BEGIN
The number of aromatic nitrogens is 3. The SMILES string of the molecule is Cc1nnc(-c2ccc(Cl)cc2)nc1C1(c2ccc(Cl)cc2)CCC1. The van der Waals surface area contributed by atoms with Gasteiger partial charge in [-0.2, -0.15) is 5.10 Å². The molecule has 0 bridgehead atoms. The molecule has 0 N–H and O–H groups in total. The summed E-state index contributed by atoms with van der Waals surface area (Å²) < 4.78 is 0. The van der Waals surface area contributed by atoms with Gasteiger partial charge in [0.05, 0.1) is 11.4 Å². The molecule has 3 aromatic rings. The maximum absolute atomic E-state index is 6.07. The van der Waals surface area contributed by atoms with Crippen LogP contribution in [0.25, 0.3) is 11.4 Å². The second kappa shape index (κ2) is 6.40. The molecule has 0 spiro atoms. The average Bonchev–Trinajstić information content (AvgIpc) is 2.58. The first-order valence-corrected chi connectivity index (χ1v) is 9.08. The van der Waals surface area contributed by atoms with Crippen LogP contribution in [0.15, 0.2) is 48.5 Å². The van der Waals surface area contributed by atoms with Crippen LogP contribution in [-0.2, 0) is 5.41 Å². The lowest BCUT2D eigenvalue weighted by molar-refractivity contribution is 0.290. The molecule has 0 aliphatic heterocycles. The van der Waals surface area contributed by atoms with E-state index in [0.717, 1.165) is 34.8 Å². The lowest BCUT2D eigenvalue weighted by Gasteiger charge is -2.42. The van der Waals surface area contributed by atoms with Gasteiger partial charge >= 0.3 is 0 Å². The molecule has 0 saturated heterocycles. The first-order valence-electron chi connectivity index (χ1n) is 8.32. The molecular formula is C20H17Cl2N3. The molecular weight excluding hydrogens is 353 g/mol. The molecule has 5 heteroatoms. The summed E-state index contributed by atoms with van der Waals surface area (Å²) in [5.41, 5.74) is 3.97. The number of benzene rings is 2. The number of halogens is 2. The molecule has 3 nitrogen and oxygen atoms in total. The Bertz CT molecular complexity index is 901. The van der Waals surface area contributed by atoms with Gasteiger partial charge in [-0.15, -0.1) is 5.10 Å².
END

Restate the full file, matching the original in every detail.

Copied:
The number of aromatic nitrogens is 3. The SMILES string of the molecule is Cc1nnc(-c2ccc(Cl)cc2)nc1C1(c2ccc(Cl)cc2)CCC1. The van der Waals surface area contributed by atoms with Gasteiger partial charge in [-0.2, -0.15) is 5.10 Å². The molecule has 0 bridgehead atoms. The molecule has 0 N–H and O–H groups in total. The summed E-state index contributed by atoms with van der Waals surface area (Å²) < 4.78 is 0. The van der Waals surface area contributed by atoms with Gasteiger partial charge in [0.05, 0.1) is 11.4 Å². The molecule has 3 aromatic rings. The maximum absolute atomic E-state index is 6.07. The van der Waals surface area contributed by atoms with Crippen LogP contribution in [0.25, 0.3) is 11.4 Å². The second kappa shape index (κ2) is 6.40. The molecule has 0 spiro atoms. The average Bonchev–Trinajstić information content (AvgIpc) is 2.58. The first-order valence-corrected chi connectivity index (χ1v) is 9.08. The van der Waals surface area contributed by atoms with Crippen LogP contribution in [0.15, 0.2) is 48.5 Å². The van der Waals surface area contributed by atoms with Crippen LogP contribution in [-0.2, 0) is 5.41 Å². The lowest BCUT2D eigenvalue weighted by molar-refractivity contribution is 0.290. The molecule has 0 aliphatic heterocycles. The van der Waals surface area contributed by atoms with E-state index in [0.717, 1.165) is 34.8 Å². The lowest BCUT2D eigenvalue weighted by Gasteiger charge is -2.42. The van der Waals surface area contributed by atoms with Gasteiger partial charge >= 0.3 is 0 Å². The molecule has 0 saturated heterocycles. The first-order valence-electron chi connectivity index (χ1n) is 8.32. The molecular formula is C20H17Cl2N3. The molecular weight excluding hydrogens is 353 g/mol. The molecule has 5 heteroatoms. The summed E-state index contributed by atoms with van der Waals surface area (Å²) in [5.41, 5.74) is 3.97. The number of benzene rings is 2. The number of halogens is 2. The molecule has 3 nitrogen and oxygen atoms in total. The Bertz CT molecular complexity index is 901. The van der Waals surface area contributed by atoms with Gasteiger partial charge in [-0.15, -0.1) is 5.10 Å².